Renee Writes

Posts in category Self Publishing

#YouTubeTuesday – 6 Tips for Successful #SelfPublishing Outside Your Home Country

Joshua Robertson is a good friend and awesome author. He recently did a video on self-publishing outside your home country (which I do) that had some great tips. If you’re an indie author or considering self-publishing, check it out!


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Key Tips On What Not To Do When Self-Publishing Your Book by Sarah Robinson

The irony of becoming a successful writer isn’t much in the writing process itself. More often than not, talented storytellers struggle to have their books sold in brick and mortar shops because of the horrors of publishing.

Over time, the process of making written works available to the public has transformed.

Knocking relentlessly on the doors of large publishing houses is no longer the smartest way to have your manuscript distributed to your target audience.

Internet advancements now give you the chance to self-publish your book. Platforms such as Amazon’s Kindle, now allow online readers to browse, buy, download and read your books electronically.

Traditional Publishing VS Self-Publishing

Taking the traditional or the transformed publishing route has its own perks and disadvantages. Here are key things to remember before choosing what course to take:

  • Traditional publishing takes time—it takes roughly 18 months before you get your book printed while self-publishing allows you to release your book in days or a few weeks.
  • Publishers handle all activities from editing down to book distribution; self-publishing requires you to manage everything from editing and marketing your work.
  • Publishers have control over all critical decisions. On the other hand, when you choose to self-publish, you get 100 percent of the profits and retain all rights to your books.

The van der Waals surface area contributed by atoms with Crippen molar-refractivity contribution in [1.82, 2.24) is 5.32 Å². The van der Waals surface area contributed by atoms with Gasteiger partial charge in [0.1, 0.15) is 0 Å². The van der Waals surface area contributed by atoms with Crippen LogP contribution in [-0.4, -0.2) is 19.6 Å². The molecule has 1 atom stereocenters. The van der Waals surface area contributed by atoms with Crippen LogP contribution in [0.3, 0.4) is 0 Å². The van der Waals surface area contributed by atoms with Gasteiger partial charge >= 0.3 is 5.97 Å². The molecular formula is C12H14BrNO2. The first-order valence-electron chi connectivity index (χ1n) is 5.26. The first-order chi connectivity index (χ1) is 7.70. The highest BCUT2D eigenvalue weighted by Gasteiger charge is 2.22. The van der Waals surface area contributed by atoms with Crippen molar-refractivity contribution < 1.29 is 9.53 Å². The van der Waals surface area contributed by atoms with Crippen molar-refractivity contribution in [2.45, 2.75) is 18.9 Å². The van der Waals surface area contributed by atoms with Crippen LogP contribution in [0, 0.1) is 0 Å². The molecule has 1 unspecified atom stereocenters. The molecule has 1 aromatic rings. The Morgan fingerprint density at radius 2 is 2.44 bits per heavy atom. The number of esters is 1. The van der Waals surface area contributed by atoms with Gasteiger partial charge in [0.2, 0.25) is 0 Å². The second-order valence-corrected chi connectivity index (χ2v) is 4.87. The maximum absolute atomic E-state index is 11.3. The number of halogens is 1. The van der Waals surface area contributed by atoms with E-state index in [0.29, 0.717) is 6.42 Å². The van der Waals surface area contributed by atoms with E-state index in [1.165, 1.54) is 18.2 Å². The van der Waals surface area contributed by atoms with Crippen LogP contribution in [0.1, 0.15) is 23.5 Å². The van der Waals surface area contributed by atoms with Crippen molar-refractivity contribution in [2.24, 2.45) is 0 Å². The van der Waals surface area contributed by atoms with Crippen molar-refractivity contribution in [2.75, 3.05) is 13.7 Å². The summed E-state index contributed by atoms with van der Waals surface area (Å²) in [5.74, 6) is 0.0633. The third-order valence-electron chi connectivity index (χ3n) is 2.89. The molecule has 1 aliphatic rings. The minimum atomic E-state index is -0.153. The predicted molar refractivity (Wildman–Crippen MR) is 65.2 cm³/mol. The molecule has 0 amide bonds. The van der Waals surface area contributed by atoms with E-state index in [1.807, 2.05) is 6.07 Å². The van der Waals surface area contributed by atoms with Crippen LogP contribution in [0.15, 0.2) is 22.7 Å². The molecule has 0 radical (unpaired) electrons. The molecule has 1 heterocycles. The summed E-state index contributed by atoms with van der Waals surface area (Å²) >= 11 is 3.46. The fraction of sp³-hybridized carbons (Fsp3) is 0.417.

Tips On What Not To Do When Self-Publishing Your Book

Let’s assume you’ve decided to take the transformed route of publishing your book. To ease your journey towards becoming the next self-published superstar, take a quick look at these tips on what you should not do before rolling out that book with your own hands:

Failing to catch typos

Publishing an error-free book is definitely a no-brainer tip for you as a writer. Your friends and family probably don’t mind spotting an error or two, but your readers do. Don’t fret—failing to catch typos yourself doesn’t make you less competent. In fact, it’s the result of how you, as a writer, possess a precise grip on the meaning you want to convey. A competition exists between what you see and what exists in your head.

  • To proofread your works, hire a skilled editor. Aside from grammatical errors, having fresh eyes allow issues such as plot holes, weak character developments, and other inconsistencies you don’t want your buying readers to point out, be addressed constructively.
Talking where you readers aren’t

Publishing is a business. Whether you choose to take the traditional or self-publishing route, you have to be fully-geared when it comes turning those paperbacks into actual cash. To do this, marketing plays a significant role. You can’t expect a huge fan base to grow on its own instantly, even after you’ve published your book successfully. You need to spark conversations with your readers to establish strong engagement.

  • Bank on social networking sites—Facebook, Twitter and even blogs with a huge following. Remember, your message must be tailored-fit to your target audience. A boring template won’t make you a star.
  • You can’t sell books on Amazon and expect it to reap bucks against a pool of previously published content—which, for the record could run around 600,000 to 1,000,000 books every single year.
  • If you have enough digits, hire a team of marketing specialists who can create a buzz for you while still getting a hundred percent of the profits.
Choosing Photos Fit Only for Digital Viewing

The resolution in which images are displayed on your screen dramatically differs from what your readers see on actual paper. As a rule of thumb, graphics, as seen on your computer screen, are shown at 72 dots per inch. However, the dot density of an image when reproduced in the physical paper can be higher. Thus, not all images in physical print appear precisely as unsullied as it is in digital format.

Ignoring Copyrights

If you’re not in for a legal escapade—it’s best not to take copyrights for granted. As a potential self-publishing author, you need to understand how the gift of control over your works entails weightier responsibilities. Unlike traditional publishing, you need to be wary of more legalities when self-publishing your book.

  • Avoid grabbing images and other graphic content through a basic browser search. Not all Google images you find are royalty-free.